Abstract: Background: In Ethiopia 10.6% and Addis Ababa, 30% of the population has been estimated to have hypertension. Adherence to medication therapy and lifestyle change is an aspect of patients’ care that is often overlooked and should be evaluated as a crucial part of cardiovascular management. Objective: The aim is to assess adherence and influencing factors of adherence to hypertensive management among hypertensive patients in Black Lion Hospital chronic follow up unit, Ethiopia.Methods: A cross-sectional study was conducted. Systematic sampling technique was used to select 286 study subjects. A structured standard interviewer administered questionnaire was used after some modifications. Analysis was done using SPSS 16. P-value <0.05 was considered significant association. Scoring method was used to classify patients’ level of adherence.Results: Of 286 subjects included in the study 165(57.7%) were female and mean age was 52±13 year. The adherence level of respondents to medication, diet and exercise were 69.2%, 64.7%, and 43.7% respectively. The medication and diet related adherence were found to be better in patients who had been informed about their medicine. There was significant association between marital status, work status, Health care facilities, duration of Hypertension and its treatment and medication adherence.Conclusion: The rates of adherence to medication and life-style changes were generally found to be low in these study participants.
Consuming Passions and Patterns of Consumption, McDonald Institute for Archaeological Research and Department of Archaeology, University of Cambridge, 20th September 1997
Louise Martin
Papers from the Institute of Archaeology , 1998, DOI: 10.5334/pia.121
First methodological-experimental contribution to the study of the diet of the red fox Vulpes vulpes
Roberto Pilli,Renzo De Battisti
Hystrix : the Italian Journal of Mammalogy , 2000, DOI: 10.4404/hystrix-11.2-4154
Abstract: The aims of this study were: to devise an easy method for the evaluation of the differences in the diet between two or more samples of fox scats collected along transects; to elucidate seasonal and local variations in the consumption of mammals. The study area (2000 ha) is located in the Prealps of the province of Belluno (municipality of Ponte nelle Alpi). Before our analysis of the scats, we evaluated the laboratory procedures used by previous Authors (Reynolds and Aebischer, 1991). We suggest a "semi-quantitative" method that allows us to obtain more information than with "qualitative" methods alone.
Diet in dermatology
Hanumanthappa H
Indian Journal of Dermatology, Venereology and Leprology , 2001,
Estudo da dieta alimentar de Lobo Marinho Subantártico (Arctocephalus tropicalis) mantido em cativero
Patrícia Adriana Sommerfeld
Revista de Biologia e Ciências da Terra , 2001,
Abstract: Due to the lack of knowledge in the handling and feeding of the sea wolf species Arctocephalus tropicalis it became indispensable the colection of bibliographical subjects about the nutricional aspects and the determination of an appropriate diet to the maintenance of that species in your ideal conditions. The results obtained with these researches are presented in this work.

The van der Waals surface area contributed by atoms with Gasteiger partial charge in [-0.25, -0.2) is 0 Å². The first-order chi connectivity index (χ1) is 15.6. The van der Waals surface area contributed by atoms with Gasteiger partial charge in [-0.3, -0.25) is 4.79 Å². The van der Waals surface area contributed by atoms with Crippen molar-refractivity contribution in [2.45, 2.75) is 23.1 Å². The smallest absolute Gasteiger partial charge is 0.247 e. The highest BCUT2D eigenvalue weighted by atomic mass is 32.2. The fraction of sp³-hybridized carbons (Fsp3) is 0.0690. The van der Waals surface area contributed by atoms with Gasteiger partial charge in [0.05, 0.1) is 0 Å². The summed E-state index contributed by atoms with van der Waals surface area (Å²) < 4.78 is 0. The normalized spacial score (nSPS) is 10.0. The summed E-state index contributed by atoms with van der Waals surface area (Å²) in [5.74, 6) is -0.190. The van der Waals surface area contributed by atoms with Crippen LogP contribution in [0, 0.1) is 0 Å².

Effects of a shift from a mixed diet to a lacto-vegetarian diet on some coronary heart disease risk markers  [PDF]
Gunnar Johansson, B?rje K?llg?rd, Per-Arne ?ckerman
Open Journal of Preventive Medicine (OJPM) , 2012, DOI: 10.4236/ojpm.2012.21003
Abstract: Background: There is convincing evidence that vegetarians have lower incidence of coronary heart disease, but there is a debate as to why this is the case. Objective: The aim of the study was to investigate whether a shift from a mixed diet to a lacto-vegetarian diet would lead to a decrease in risk for coronary heart diseases indicated by surrogate markers. Design: Twenty volunteers participated in the study (4 men and 16 women, mean age 44 years, range 27 - 61) from a town in western Sweden. Clinical examinations were performed, blood samples were drawn and dietary survey, i.e. repeated 24-h recalls were carried out before (0 months) and 3, 6 and 12 months after the change from a mixed diet to a lacto-vegetarian diet. A dietician educated the volunteers with regard to the vegetarian dietary regimen, organized and taught the vegetarian cooking courses. Results: The dietary shift lead to an increase in the intake of total carbohydrates and fibre and a decrease in fat, protein and sucrose. The coronary heart disease risk markers body weight, body mass index, systolic and diastolic blood pressure, total cholesterol and low-density lipoptrotein cholesterol decreased significantly. Conclusions: There was a decrease in disease risk markers even though the ratio polyunsaturated to saturated fatty acids was unchanged. The main finding in this study is that there was a weight loss, sustained for one year, without any recommendation to decrease the energy intake or any focus on weight reduction.
Safety and efficacy of Profermin to induce remission in ulcerative colitis
Aleksander Krag,Hans Israelsen,Bj?rn von Ryberg,Klaus K Andersen
World Journal of Gastroenterology , 2012, DOI: 10.3748/wjg.v18.i15.1773
Abstract: AIM: To test the efficacy and safety of Profermin in inducing remission in patients with active ulcerative colitis (UC). METHODS: The study included 39 patients with mild to moderate UC defined as a Simple Clinical Colitis Activity Index (SCCAI) > 4 and < 12 (median: 7.5), who were treated open-label with Profermin twice daily for 24 wk. Daily SCCAI was reported observer blinded via the Internet. RESULTS: In an intention to treat (ITT) analysis, the mean reduction in SCCAI score was 56.5%. Of the 39 patients, 24 (62%) reached the primary endpoint, which was proportion of patients with ≥ 50% reduction in SCCAI. Our secondary endpoint, the proportion of patients in remission defined as SCCAI ≤ 2.5, was in ITT analysis reached in 18 of the 39 patients (46%). In a repeated-measure regression analysis, the estimated mean reduction in score was 5.0 points (95% CI: 4.1-5.9, P < 0.001) and the estimated mean time taken to obtain half the reduction in score was 28 d (95% CI: 26-30). There were no serious adverse events (AEs) or withdrawals due to AEs. Profermin was generally well tolerated. CONCLUSION: Profermin is safe and may be effective in inducing remission of active UC.